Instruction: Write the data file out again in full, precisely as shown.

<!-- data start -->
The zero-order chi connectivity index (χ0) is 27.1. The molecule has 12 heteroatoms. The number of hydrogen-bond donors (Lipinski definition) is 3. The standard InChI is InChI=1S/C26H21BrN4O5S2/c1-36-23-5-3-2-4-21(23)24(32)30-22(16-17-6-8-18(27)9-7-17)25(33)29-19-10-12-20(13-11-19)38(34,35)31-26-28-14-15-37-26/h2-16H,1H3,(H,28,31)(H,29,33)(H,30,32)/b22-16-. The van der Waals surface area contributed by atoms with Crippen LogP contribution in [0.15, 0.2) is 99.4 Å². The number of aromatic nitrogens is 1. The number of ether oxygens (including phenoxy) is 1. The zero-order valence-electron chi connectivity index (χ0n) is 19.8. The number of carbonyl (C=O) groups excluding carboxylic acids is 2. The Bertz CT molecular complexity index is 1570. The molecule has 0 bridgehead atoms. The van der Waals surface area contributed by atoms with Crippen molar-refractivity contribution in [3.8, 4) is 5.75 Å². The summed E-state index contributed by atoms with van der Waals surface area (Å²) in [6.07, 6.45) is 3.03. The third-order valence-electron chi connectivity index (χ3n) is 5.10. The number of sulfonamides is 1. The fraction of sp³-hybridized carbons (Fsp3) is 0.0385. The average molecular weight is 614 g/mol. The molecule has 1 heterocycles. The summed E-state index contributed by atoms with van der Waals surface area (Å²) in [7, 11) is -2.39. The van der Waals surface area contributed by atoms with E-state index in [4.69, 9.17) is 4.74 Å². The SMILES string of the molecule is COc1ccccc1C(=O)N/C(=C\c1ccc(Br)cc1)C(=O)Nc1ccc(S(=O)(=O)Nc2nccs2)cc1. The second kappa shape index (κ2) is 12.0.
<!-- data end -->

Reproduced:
The zero-order chi connectivity index (χ0) is 27.1. The molecule has 12 heteroatoms. The number of hydrogen-bond donors (Lipinski definition) is 3. The standard InChI is InChI=1S/C26H21BrN4O5S2/c1-36-23-5-3-2-4-21(23)24(32)30-22(16-17-6-8-18(27)9-7-17)25(33)29-19-10-12-20(13-11-19)38(34,35)31-26-28-14-15-37-26/h2-16H,1H3,(H,28,31)(H,29,33)(H,30,32)/b22-16-. The van der Waals surface area contributed by atoms with Crippen LogP contribution in [0.15, 0.2) is 99.4 Å². The number of aromatic nitrogens is 1. The number of ether oxygens (including phenoxy) is 1. The zero-order valence-electron chi connectivity index (χ0n) is 19.8. The number of carbonyl (C=O) groups excluding carboxylic acids is 2. The Bertz CT molecular complexity index is 1570. The molecule has 0 bridgehead atoms. The van der Waals surface area contributed by atoms with Crippen molar-refractivity contribution in [3.8, 4) is 5.75 Å². The summed E-state index contributed by atoms with van der Waals surface area (Å²) in [6.07, 6.45) is 3.03. The third-order valence-electron chi connectivity index (χ3n) is 5.10. The number of sulfonamides is 1. The fraction of sp³-hybridized carbons (Fsp3) is 0.0385. The average molecular weight is 614 g/mol. The molecule has 1 heterocycles. The summed E-state index contributed by atoms with van der Waals surface area (Å²) in [7, 11) is -2.39. The van der Waals surface area contributed by atoms with E-state index in [4.69, 9.17) is 4.74 Å². The SMILES string of the molecule is COc1ccccc1C(=O)N/C(=C\c1ccc(Br)cc1)C(=O)Nc1ccc(S(=O)(=O)Nc2nccs2)cc1. The second kappa shape index (κ2) is 12.0.